Pre-emption Wins (No, NOT that pre-emption)

October 14, 2013 by
Filed under: Car Stop 

One of the nice things about the libertarian transit critics, aka, the anti-transit troubadours, is that they make the same arguments wherever they go. Paul Weyrich and I answered their criticisms some years ago in a chapter of our book, Moving Minds: Conservatives and Public Transportation, “Twelve Anti-transit Myths.” Their arguments have changed little over the years and our replies are still relevant.

But cities that want to expand rail transit need to do more than reply when the anti-transit troubadours come to town. If they want to win, they need to pre-empt! Over and over, I have advised cities facing transit referenda to get out in front of the critics. Because they always say the same things, that is easy to do. Tell the voters, “Here is what these guys are going to say and here’s why it’s wrong” before they get there. Then, they run into abuzz-saw from the local press. If you wait until they have come and gone, your replies never catch up to the charges and they can you a lot of damage.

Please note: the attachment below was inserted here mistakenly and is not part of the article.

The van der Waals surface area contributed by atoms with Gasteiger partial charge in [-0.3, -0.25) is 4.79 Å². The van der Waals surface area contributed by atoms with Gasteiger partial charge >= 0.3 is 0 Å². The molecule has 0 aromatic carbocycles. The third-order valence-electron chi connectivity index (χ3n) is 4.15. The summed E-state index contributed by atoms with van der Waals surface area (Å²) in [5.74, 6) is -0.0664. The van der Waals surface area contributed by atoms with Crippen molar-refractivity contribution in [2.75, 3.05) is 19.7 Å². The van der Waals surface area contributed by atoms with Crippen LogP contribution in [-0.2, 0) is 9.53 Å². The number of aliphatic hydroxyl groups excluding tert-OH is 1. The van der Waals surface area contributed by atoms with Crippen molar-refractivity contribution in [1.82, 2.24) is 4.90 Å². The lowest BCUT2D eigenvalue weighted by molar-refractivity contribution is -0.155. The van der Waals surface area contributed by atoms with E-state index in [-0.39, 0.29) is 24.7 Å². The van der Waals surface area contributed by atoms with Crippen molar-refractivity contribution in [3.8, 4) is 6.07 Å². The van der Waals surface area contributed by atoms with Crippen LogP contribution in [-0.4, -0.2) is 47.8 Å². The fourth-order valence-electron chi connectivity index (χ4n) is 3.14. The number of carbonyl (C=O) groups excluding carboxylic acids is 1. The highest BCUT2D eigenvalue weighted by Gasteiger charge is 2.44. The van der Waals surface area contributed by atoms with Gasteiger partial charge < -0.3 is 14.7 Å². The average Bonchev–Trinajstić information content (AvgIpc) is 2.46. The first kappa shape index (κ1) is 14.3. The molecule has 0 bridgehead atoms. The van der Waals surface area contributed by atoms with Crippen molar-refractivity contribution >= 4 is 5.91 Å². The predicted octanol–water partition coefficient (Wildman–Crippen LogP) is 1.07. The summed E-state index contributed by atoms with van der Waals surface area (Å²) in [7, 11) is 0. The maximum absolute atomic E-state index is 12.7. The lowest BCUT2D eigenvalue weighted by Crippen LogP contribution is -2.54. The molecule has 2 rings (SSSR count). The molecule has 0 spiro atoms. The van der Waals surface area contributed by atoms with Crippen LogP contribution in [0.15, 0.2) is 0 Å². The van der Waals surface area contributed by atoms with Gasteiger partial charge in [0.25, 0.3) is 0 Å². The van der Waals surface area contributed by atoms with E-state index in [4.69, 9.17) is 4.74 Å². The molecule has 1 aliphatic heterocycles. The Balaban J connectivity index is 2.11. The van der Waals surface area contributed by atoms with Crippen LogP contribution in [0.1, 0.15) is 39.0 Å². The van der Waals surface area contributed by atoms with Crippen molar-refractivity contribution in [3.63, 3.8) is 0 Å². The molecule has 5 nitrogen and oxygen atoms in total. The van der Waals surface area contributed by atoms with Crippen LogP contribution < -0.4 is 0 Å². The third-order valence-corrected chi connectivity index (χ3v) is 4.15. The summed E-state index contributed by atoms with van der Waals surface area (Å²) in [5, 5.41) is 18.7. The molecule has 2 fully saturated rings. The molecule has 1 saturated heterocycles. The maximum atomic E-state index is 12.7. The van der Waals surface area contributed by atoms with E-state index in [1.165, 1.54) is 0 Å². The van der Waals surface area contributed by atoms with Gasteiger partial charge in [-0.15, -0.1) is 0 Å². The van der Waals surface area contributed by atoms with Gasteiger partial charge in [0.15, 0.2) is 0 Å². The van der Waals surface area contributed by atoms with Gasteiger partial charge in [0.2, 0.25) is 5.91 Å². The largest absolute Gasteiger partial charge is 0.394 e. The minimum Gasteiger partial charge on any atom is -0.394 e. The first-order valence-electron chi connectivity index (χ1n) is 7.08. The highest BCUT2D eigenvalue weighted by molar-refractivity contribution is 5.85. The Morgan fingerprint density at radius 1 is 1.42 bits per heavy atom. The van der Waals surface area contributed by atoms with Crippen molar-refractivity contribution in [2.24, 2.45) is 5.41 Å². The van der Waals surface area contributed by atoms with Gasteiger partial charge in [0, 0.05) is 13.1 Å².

The transit authority in Charlotte, North Carolina, has recently found a creative and effective way to pre-empt the critics. According to a piece in The Atlantic Cities, “Charlotte Fights Its Anti-Transit Foes . . With Infographics,”
the Charlotte Area Transit System (CATS) has taken the libertarian’s arguments, answered them, and turned the answers into simple graphics people can easily read and understand. Now, it is finding ways to draw attention to the graphics, which so far have been just been used on line and in flyers. According to The Atlantic Cities, the city may soon start placing the graphics on the exterior ad spaces on its buses. They are easy enough to grasp that someone can do so as a bus goes by.

This is exactly the sort of thing other cities that want more rail transit need to be doing. It is an excellent way to pre-empt the critics, to answer their flawed arguments even before they can make them. In politics as in medicine, an ounce of prevention is worth a pound of cure.

William S. Lind serves as Director of The American Conservative Center for Public Transportation


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